Why Employee Engagement is Critical!

Employee Engagement Building Blocks

Employee Engagement Building Blocks

Gallop’s definition of an engaged employee “Works with passion and feels a profound connection to their company and they drive innovation and move the organization forward.”
But on average only 30% of employees fall into that category. 50% fall into the Not-Engaged group. Here is how not-engaged is described:
“Employees are essentially “checked out.” They’re sleepwalking through their workday and putting in time — but not energy or passion — into their work.” Just by the definition difference between the two you can feel the impact engaged employees would have compared to not-engaged.

What if you could double the number of engaged employees, from 30 % to 60%, what effect do you think that could have on how your customers feel about you and the impact on your bottom line?
Most businesses say “our employees are our most important asset”, but the reality is something different. How much time and effort is really spent on improving engagement – by increased training – by doing surveys to see how much their employees are actually engaged at work? Maybe business owners don’t really think they have much control over their employee engagement – i.e. you either hired a great employee or you didn’t – so there is not much I can do to improve the situation.

This is just not true, businesses can go from not having an engaging work place to a very engaged work place – with the same employees. All they have to do is decide that having a 30% engaged workforce is costing them customer satisfaction, time, unhappy employees, hire turnover, productivity, profit and causing lower quality and higher absenteeism.
Gallop also quantified some of the reasons you want highly engaged employees.
• Businesses in the top 25% of employee engagement do significantly better in productivity, profitability, and customer ratings than the companies in the bottom 25%.
• Companies with 9.3 engaged workers for every actively disengaged, experienced 147% higher earnings compared to competition. In contract, companies with 2.6 engaged workers for every actively disengaged worker experienced 2% lower earnings than the competition.

Do you believe these numbers? It’s pretty obvious that companies that have engaged employees would have superior productivity, profitability and customer ratings. Isn’t it just good business to work toward this?
It is more of an attitude shift of the owner than a hard cost to the business to get there. Next post we will get into how to have a highly engaged workforce – how to weave it into the fabric of how your business operates.


How engaged are your employees?

Isn't this job great!

I Love my Job! I just need a little nap.

A recent Gallop study quantifies the bleak state of employee engagement at work. Only 30% of employees are engaged at work.

Do you know how engaged your employees are?  You are missing out on a lot of brain power and frankly improvement to your business bottom line if you don’t look it.

There are excellent  and time tested ways to double the engagement of your employees – and it isn’t weekend retreats or a ropes course – of which the benefits are short lived.

I will be discussing this more in-depth in a series of posts during April.


What Road is your Business on?

What Road is your Business on?
A thoughtful vision is powerful for setting the direction and providing the fuel for the growth of a business.  That is usually how a business gets started, someone has a “vision” for how they could provide this great product or service and they are off and running trying to make this vision happen.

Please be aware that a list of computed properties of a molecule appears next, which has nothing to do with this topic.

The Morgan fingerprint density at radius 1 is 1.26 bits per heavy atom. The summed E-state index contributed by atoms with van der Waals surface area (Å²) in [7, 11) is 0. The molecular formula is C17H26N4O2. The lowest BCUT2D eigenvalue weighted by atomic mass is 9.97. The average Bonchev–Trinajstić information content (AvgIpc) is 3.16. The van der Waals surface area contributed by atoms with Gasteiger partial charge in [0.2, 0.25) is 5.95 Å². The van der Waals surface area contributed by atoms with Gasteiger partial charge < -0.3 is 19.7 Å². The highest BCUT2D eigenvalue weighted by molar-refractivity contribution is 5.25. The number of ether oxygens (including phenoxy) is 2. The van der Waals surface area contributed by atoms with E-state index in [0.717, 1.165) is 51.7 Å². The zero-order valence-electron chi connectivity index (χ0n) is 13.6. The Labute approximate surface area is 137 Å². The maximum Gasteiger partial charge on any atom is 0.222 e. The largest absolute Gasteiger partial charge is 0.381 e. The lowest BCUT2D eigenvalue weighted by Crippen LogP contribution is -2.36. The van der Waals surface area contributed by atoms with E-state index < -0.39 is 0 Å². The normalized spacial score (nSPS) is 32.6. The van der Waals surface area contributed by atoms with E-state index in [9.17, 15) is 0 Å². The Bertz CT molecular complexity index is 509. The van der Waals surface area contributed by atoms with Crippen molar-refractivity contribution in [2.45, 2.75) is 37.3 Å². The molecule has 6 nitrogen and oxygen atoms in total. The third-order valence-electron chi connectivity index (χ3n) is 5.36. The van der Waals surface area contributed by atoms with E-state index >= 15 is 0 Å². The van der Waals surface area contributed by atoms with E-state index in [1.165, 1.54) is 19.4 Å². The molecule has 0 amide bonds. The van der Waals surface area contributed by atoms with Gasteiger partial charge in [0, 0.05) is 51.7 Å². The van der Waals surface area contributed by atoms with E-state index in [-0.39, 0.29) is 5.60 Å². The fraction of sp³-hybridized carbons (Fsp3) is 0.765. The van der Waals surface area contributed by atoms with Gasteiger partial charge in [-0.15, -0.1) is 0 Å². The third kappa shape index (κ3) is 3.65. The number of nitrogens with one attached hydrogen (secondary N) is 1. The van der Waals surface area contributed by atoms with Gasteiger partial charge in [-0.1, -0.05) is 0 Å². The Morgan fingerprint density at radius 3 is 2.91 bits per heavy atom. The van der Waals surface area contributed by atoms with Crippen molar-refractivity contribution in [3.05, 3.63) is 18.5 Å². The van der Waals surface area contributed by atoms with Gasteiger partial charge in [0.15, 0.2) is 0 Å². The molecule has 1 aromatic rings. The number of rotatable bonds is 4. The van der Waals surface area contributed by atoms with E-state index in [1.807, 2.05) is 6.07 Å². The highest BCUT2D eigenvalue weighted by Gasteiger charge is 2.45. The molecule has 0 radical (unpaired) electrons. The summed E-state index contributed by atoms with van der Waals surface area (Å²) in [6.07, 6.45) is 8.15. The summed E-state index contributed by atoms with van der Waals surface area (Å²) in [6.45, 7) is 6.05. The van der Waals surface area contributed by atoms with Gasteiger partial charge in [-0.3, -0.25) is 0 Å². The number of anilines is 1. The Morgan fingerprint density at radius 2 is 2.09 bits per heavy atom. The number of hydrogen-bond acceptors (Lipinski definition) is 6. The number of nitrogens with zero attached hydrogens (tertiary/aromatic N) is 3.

Most of the time this vision doesn’t get written down and doesn’t get shared, at least not in-depth. This “vision” might just be collecting dust in the business owners mind. I want to encourage you to write it down, share it with your partners, friends and employees. Getting input from other stakeholders will help get their buy in and feel more like part of the team. If you going to take the time to do it you might as well do it well, which includes communicating it.

In addition, if a vision is important for the company as a whole, then shouldn’t developing a vision for each part of the company and each person (position) also be valuable? I think so!

If you have a vision of what success and excellence looks like for you and your business from the top to the bottom this will be like high octane fuel in the tank of the owner, managers and your hourly team members to execute the details of your plan.

Don’t underestimate the momentum of customers and friends taking hold of your vision and cheering you on. You want and need their perspective on where the company is going. If you are the only one bought into your vision, it will be like hiking five miles uphill in two feet of snow, both ways to school. It could be done, but why not have other people be part of creating the vision? Then it would be more like sledding downhill in the snow. This would be a lot easier and more fun, right?

Having a written vision goes a long way to help define goals and objects and with the type of people you hire to achieve that vision. Could you see having yourself and all team members be in their sweet spot?

Business and life sweet spot! Have your whole team hit their sweet spot and your customers will love you for it!

I like what Ari Weinzweig (co-owner of Zingerman’s) said “Having a vision of greatness in writing certainly doesn’t guarantee success, nor does not having a written vision mean you’re doomed to failure. But a vision sets us up to work together toward a shared, inspiring, attainable (if also challenging) positive picture of the future.”

Ari has written a more in-depth article about the “Power of Visioning” an 8 step approach at it is worth the quick read.

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John Franklin